I returned my attention to making coffee and gathered my writing materials for my daily journaling. As I sat in the semi-dark, writing my thoughts on the emotional start to my day, something caught my attention in the picture window to my left across the house. The moon was starting to set in earnest. My curiosity stirred. I turned off the reading lamp and waited for my eyes to adjust. I felt drawn to the moonlight like a Luna moth drawn to a porch light.

The brightness of the moon was so intense, I shielded my eyes to better adjust to the winter landscape outside. A warm few days had melted most of the snow, revealing the dead stalks of native grasses. No animals materialized in the moonlit landscape, but I felt their presence, the rabbits like statues hoping to escape a predawn meal for a coyote or owl.

My attention turned back to the rapid setting of the moon. The shadowy surface mesmerized me as the unseen energy filled my heart with joy. A smile spread across my face.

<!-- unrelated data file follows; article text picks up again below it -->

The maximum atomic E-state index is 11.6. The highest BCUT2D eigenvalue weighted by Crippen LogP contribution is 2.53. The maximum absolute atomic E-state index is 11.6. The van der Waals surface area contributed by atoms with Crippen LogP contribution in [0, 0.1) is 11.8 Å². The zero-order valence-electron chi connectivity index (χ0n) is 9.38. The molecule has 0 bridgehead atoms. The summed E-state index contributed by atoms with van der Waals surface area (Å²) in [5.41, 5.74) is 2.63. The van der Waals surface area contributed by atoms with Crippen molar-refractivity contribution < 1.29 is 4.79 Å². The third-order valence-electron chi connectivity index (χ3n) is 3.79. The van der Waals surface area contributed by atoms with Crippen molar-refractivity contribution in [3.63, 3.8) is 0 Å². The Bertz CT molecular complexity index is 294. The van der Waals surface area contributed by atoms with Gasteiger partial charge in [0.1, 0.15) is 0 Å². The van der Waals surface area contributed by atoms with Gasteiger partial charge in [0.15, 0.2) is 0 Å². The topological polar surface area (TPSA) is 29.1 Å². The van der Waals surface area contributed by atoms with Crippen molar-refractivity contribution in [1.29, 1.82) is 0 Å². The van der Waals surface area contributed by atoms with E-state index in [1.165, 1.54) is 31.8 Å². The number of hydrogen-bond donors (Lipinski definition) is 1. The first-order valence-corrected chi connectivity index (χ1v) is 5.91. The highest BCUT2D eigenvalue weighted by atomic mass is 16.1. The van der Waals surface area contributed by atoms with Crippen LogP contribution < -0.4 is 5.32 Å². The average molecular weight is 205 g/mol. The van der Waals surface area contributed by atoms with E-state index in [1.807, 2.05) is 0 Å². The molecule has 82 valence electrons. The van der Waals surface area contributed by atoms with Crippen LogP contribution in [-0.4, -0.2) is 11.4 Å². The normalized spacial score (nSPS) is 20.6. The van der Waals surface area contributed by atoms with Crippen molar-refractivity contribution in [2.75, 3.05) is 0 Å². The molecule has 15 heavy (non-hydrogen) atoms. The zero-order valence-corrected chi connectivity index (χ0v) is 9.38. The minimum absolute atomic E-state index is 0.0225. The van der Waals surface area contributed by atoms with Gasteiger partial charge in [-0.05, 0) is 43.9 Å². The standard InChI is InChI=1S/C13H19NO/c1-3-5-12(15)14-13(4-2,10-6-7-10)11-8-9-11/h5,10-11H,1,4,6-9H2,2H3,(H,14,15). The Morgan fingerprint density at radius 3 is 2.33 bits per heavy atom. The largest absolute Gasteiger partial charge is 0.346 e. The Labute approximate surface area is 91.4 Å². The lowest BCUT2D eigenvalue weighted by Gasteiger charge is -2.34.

Moon over the La Garita Mountains

I continued to watch the moon gain momentum as it drifted downward toward the rocky ridge of Carnero Canyon. At the connection between the heavens and earth advanced I saw the outline of a pinon pine branch backlit by the moon. I imagined a giant magnifying glass between my eyes and the tree half a mile away. As I watched the final seconds of the moon’s descent, my chest felt warm in the beauty of the moment, grief banished. The bright orb slipped out of sight, leaving behind a glow in the dark sky.

The simple act of being in the moment granted my soul peace and love. I was no longer a prisoner of my feelings. What had started as a very sad day had turned into the promise of happier times.